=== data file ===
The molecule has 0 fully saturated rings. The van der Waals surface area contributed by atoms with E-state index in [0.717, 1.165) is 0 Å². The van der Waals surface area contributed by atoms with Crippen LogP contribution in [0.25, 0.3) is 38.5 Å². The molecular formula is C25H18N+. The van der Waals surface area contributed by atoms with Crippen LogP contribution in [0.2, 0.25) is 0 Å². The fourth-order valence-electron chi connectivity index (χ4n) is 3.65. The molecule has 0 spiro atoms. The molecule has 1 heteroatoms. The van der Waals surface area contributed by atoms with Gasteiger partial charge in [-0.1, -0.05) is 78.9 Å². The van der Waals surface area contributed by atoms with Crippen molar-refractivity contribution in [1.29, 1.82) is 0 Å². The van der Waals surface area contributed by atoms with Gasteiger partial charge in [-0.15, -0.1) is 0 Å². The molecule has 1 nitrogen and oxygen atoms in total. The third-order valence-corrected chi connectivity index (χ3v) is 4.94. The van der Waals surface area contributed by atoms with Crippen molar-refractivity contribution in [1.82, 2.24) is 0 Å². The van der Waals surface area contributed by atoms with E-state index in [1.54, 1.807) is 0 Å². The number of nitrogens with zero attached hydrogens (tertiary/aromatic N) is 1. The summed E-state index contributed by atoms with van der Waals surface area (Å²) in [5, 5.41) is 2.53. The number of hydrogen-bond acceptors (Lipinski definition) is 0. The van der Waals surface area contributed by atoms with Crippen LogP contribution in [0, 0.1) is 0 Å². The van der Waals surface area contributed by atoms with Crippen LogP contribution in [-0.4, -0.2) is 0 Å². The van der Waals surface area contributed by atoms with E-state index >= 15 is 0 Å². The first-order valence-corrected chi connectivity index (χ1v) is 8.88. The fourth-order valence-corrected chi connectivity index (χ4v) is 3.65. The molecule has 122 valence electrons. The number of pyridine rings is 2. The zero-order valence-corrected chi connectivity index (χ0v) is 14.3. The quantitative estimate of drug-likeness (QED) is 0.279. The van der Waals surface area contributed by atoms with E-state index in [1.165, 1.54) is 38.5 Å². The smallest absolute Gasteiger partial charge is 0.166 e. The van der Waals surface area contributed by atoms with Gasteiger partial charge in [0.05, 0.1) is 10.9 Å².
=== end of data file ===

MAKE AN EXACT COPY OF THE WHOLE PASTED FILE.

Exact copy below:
The molecule has 0 fully saturated rings. The van der Waals surface area contributed by atoms with E-state index in [0.717, 1.165) is 0 Å². The van der Waals surface area contributed by atoms with Crippen LogP contribution in [0.25, 0.3) is 38.5 Å². The molecular formula is C25H18N+. The van der Waals surface area contributed by atoms with Crippen LogP contribution in [0.2, 0.25) is 0 Å². The fourth-order valence-electron chi connectivity index (χ4n) is 3.65. The molecule has 0 spiro atoms. The molecule has 1 heteroatoms. The van der Waals surface area contributed by atoms with Gasteiger partial charge in [-0.1, -0.05) is 78.9 Å². The van der Waals surface area contributed by atoms with Crippen molar-refractivity contribution in [1.29, 1.82) is 0 Å². The van der Waals surface area contributed by atoms with Gasteiger partial charge in [-0.15, -0.1) is 0 Å². The molecule has 1 nitrogen and oxygen atoms in total. The third-order valence-corrected chi connectivity index (χ3v) is 4.94. The van der Waals surface area contributed by atoms with Crippen molar-refractivity contribution in [1.82, 2.24) is 0 Å². The van der Waals surface area contributed by atoms with E-state index in [1.54, 1.807) is 0 Å². The number of nitrogens with zero attached hydrogens (tertiary/aromatic N) is 1. The summed E-state index contributed by atoms with van der Waals surface area (Å²) in [5, 5.41) is 2.53. The number of hydrogen-bond acceptors (Lipinski definition) is 0. The van der Waals surface area contributed by atoms with Crippen LogP contribution in [0, 0.1) is 0 Å². The van der Waals surface area contributed by atoms with Crippen LogP contribution in [-0.4, -0.2) is 0 Å². The van der Waals surface area contributed by atoms with E-state index >= 15 is 0 Å². The first-order valence-corrected chi connectivity index (χ1v) is 8.88. The fourth-order valence-corrected chi connectivity index (χ4v) is 3.65. The molecule has 122 valence electrons. The number of pyridine rings is 2. The zero-order valence-corrected chi connectivity index (χ0v) is 14.3. The quantitative estimate of drug-likeness (QED) is 0.279. The van der Waals surface area contributed by atoms with E-state index in [1.165, 1.54) is 38.5 Å². The smallest absolute Gasteiger partial charge is 0.166 e. The van der Waals surface area contributed by atoms with Gasteiger partial charge in [0.05, 0.1) is 10.9 Å².